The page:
After more than forty years of life and study, fifteen years in the Army, seventeen years in business and finance, and having lived and travelled the world, I am very confident with my thoughts and solutions. There is no doubt within me I am on the right path. As to proving the points. Firstly I gave up a very comfortable life to come back in the Army and had my forty second birthday at Special Forces Selection, all so that I may come to places like this and put into practice and perfect my ideas. Secondly I am working on the formal academic paper to support my claims and to further refine the arguments and perfect the program, all of which will be presented as my thesis for the Strategic Studies and Defense Analysis degree I am working to complete when and where I can.

And forgive me, but I am not certain you have been reading the comments, as we are not talking about changing SF or SF training. All we are talking about is augmenting and perfecting existing training, to enhance existing missions and capabilities.

G Martin

Thu, 05/31/2012 - 8:28am

Just one question, when you state:

<em>The Venture Capital mind, the very early stage models and practices, is the only mind capable of the task.</em> and then, <em> We are the ones who go in when the Risks are too high for others and we are the ones 'selling' stability, which requires all three legs (governance, security and development).</em>

Do you think of those two statements as hypotheses based on assumptions/theories which could be flawed, or do you think of those statements as facts?

The reason I ask is that you seem to imply by your wording that they are facts. So- "the only mind capable" is a fact to you- is that right? And stability "requires governance, security and development"- a fact- or even a principle, right?

This is important to me because, before anyone advocates changing SF training and education, I would think they would like to at least understand if we're doing it based on someone's hypotheses and where these hypotheses came from. If, on the other hand, you are stating these as facts/principles in your mind, then that will not in my opinion support wholesale change to SF education/training- although I would agree much of the military believes in at least the second statement as dogma.

The "stability requires governance, security and development" mantra- although found prevalently in our doctrine is more heavily debated in the non-military world and I would submit is rapidly falling out of favor within our policy circles.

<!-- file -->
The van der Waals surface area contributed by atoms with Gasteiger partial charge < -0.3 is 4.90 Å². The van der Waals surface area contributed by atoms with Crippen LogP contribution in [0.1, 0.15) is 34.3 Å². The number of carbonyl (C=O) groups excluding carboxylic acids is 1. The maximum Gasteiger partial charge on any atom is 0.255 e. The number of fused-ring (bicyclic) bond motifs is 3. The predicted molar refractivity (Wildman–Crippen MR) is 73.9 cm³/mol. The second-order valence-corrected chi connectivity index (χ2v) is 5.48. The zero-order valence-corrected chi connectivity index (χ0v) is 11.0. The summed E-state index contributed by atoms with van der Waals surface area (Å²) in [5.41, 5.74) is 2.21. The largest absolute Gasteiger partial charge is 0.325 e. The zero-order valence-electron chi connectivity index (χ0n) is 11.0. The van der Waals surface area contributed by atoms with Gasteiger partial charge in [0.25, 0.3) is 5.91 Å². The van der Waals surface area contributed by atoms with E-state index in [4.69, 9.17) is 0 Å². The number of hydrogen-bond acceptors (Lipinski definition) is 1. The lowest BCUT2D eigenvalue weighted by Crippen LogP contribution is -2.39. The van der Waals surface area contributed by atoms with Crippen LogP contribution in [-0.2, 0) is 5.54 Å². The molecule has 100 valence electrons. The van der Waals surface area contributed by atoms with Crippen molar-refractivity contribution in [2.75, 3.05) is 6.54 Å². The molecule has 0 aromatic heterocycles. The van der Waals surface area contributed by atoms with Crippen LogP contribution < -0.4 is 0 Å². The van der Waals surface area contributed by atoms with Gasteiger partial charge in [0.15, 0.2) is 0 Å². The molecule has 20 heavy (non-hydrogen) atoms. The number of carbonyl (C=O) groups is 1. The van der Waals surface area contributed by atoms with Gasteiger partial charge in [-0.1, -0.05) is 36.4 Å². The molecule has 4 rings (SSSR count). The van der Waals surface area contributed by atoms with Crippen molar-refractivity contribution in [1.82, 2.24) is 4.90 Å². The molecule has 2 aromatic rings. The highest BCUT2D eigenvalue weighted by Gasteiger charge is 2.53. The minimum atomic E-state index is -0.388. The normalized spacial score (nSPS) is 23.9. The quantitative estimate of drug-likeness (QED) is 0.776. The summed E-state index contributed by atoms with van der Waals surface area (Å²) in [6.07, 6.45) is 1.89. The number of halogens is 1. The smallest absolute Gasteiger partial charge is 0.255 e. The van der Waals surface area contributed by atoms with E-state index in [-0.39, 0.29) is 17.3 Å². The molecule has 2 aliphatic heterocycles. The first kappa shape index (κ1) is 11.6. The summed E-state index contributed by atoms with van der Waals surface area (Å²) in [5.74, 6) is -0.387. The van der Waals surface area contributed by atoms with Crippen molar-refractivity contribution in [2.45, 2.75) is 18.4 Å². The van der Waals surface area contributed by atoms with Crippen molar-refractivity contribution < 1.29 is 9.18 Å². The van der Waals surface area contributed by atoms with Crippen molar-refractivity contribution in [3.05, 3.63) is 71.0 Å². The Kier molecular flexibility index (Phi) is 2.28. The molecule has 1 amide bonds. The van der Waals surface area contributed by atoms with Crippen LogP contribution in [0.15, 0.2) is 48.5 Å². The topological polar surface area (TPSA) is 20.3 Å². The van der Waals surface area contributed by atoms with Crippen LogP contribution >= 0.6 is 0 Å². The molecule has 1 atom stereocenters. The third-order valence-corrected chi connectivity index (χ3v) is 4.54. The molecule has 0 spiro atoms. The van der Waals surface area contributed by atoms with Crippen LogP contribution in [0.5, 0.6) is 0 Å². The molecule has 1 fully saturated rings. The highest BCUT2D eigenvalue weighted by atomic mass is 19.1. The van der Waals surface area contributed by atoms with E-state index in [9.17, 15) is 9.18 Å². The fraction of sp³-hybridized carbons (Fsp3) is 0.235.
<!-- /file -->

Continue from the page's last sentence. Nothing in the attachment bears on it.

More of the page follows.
Thu, 05/31/2012 - 4:49pm

In reply to by emburlingame

Regarding the mining I was referring to a few men sinking a shaft - a father and son team even. The traditional form was a family worked a separate shaft but the hammer and chisel was crippling most men in their twenties and very slow. The petrol driven kit made even abandoned shafts, some thousands of years old, economical and less dangerous as there was little need for blasting. Certainly if the field was owned by the tribe I'm sure a tax would be considered traditional as well. In my experience Afghans tend to understand ownership rights and subsequent obligations.

Until there is a railway to the sea large scale mining will never happen.

Traditional wool spinning and looms were common throughout rural Afghanistan but the Soviet depopulation tactic swept all of this away. I had a pair of woollen puttees which were a very fine knit which were made in the village and almost without exception every Afghan I encountered recognized them and expressed considerable surprise that an infidel had got his hands on a pair. My point is traditionally an almost cashmere level of knit was reasonably commonplace and there is no reason why it should not be so again.



Thu, 05/31/2012 - 7:52am

In reply to by RandCorp

Thank you for your comments. When I walk through a village I look to the animals, the crops and any items which may be made by the locals for their own use. Then I talk to people to see where the inputs came from, or where consumer products and goods which obviously were not created in the community come from.

Follow this line out: There are sheep everywhere here. Yesterday I asked what the locals do with the wool. "We sell it in Pakistan." Then I asked where the dress and cloth came from that was hanging in the shop we were walking past. "From Pakistan of course." So the Afghans are selling their input at the cheapest price and buying back finished products at the highest. What if they were to simply take one further step to selling the raw wool in Pakistan, and were to process such into thread, in the off hours and season (benefitting from the very thing you are talking about which is clean lighting in the house, etc)? How much would the profits increase and be retained in Afghanistan? Take it one more step further, what if they converted into thread and someone else converted into cloth which was sold into Pakistan?

Afghanistan will never be a low cost labor source for the West, the industrialized world, but what about locally and regionally? Of course there will be response from Pakistan as Afghanistan is now basically a vassal state economically. Virtually every finished product here comes from Pakistan. And as long as that continues Afghanistan will never be able to stand on its own and truly expand economically beyond the city centers.